Monday, March 24, 2014

Why I Don't Ride a Motorcycle


When I was a kid, I had a model of a classic Indian motorcycle on my shelf.
 
         This past Friday evening, my wife, MariAnne and I were meeting friends for dinner. The location was near Trabuco Hills, California and when you get out that way the roads begin to wind up and down through the hills and valleys. Coming around a bend, we were suddenly stopped by the police who were blocking the road and rerouting drivers. There had been an accident. We couldn't see what had happened from there but the detour eventually put us closer to it than we would  have liked. At a nearby intersection, there was a car with a motorcycle smashed into its windshield.

            The scene took me immediately back to my high school years. I was driving home from a part time job on a Saturday afternoon and there on the road ahead was a guy that I knew from my childhood. Roger was coming back to work on his motorcycle. He went out to pass a few vehicles and the front car never saw him. Roger died instantly.

            I have plenty of friends who love riding motorcycles. This isn't an anti-motorcycle article. I do have to admit, however, that seeing one of my peers dead on the road put me off getting a bike for life. Every once in a while, I see a nice one and think about it for a half second. Then, an image comes to mind.

            There are moments in our lives that profoundly shape the way we view life. Some are bad. Some are  very good. There are many men, for example, who can remember the very moment that they saw their bride emerge at the back of the church and begin to walk down the aisle. They can visualize the very first time that they held their newborn child. Just a few seconds earlier, they could not imagine how that vision would grip them. Then, suddenly, unexpectedly, they are irreversibly altered. A few such moments in our lives shape that to which we will be most passionately and permanently devoted. We didn't create the moment but the moment certainly created something in us.

            In 2 Peter 1:16, the apostle Peter reveals one such moment in his life. He and his two compatriots, James and John, nicknamed by Jesus the "sons of Thunder", were up on a mountain side with Jesus. One moment, Jesus was the same Jesus that they had grown to know and to trust. The next moment, He was changed. Instantly, they beheld a transfigured Jesus filled with divine glory. To the day that Peter died, he harkened back to that moment as being monumental for him. In this last letter near his death, Peter writes "For we did not follow cleverly devised myths when we made know to you the power and coming of our Lord Jesus Christ, but we were eyewitnesses of His majesty. For when he received glory and honour from God the Father, and the voice borne to Him by the Majestic Glory, 'This is my beloved Son with whom I am well pleased,' we ourselves heard this voice borne from heaven for we were with him on the holy mountain."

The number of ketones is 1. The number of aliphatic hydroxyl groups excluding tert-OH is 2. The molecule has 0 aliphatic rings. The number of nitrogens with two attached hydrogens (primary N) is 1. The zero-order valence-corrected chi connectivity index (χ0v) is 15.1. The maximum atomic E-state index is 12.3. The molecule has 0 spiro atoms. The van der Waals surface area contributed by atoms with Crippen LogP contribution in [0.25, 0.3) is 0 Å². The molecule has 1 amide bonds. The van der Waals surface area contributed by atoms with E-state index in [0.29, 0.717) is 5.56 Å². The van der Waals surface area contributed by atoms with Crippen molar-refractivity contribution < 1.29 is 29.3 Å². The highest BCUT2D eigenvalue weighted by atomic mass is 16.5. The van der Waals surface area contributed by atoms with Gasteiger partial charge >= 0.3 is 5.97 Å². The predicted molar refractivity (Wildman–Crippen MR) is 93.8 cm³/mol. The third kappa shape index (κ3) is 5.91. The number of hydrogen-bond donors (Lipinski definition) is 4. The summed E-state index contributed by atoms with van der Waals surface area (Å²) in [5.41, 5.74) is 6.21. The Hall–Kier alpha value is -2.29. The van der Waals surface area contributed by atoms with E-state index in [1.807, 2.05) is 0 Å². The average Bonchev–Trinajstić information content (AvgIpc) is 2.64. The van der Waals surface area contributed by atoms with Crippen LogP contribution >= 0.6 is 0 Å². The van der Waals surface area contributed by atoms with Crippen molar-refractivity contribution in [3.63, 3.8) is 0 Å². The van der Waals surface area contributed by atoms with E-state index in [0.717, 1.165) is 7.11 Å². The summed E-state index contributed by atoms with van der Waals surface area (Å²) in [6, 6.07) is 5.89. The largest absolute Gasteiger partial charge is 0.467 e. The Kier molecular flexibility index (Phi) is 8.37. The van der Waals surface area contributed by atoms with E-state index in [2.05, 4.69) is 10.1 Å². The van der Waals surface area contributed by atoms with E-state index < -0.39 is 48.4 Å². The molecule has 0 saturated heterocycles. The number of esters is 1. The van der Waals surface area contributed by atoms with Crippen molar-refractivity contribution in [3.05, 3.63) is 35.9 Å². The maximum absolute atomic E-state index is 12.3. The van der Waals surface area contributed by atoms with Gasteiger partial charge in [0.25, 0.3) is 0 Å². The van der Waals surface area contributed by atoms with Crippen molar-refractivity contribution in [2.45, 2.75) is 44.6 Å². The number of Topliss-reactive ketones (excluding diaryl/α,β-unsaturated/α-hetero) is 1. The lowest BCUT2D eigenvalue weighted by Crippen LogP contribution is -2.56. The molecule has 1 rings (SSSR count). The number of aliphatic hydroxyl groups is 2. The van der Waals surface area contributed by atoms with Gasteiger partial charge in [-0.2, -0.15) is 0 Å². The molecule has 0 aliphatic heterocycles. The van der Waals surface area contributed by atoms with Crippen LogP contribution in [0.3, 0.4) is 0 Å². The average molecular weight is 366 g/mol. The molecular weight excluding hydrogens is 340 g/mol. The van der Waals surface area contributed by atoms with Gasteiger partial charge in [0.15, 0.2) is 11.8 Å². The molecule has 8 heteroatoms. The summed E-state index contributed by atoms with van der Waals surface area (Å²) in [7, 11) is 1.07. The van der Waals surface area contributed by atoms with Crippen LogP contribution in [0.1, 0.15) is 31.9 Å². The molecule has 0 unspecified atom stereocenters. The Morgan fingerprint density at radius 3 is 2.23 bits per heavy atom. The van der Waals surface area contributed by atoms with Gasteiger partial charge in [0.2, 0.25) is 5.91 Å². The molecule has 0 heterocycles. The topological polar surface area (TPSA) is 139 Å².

Peter is pretty clear. He saw that Jesus was divine. He beheld Jesus' heavenly glory with his eyes and so did James and John. It blew their socks off. They heard the confirming words of God with their ears saying "This is my beloved Son."

            For those who would like to accuse Peter of myth telling, he replies that there is nothing clever about this story. If he was making or recounting a myth, it would have more plot or an obvious moral application. All that he and the other apostles were doing was to give a simple recounting of certain facts. He asserts "I am just telling you what we saw and heard." If you doubt that he was sincere, remember that he and the others died because of this testimony. They were either telling the truth or they all smoked the same bad weed till they were crazy enough to die for a shared hallucination at different times and in different places.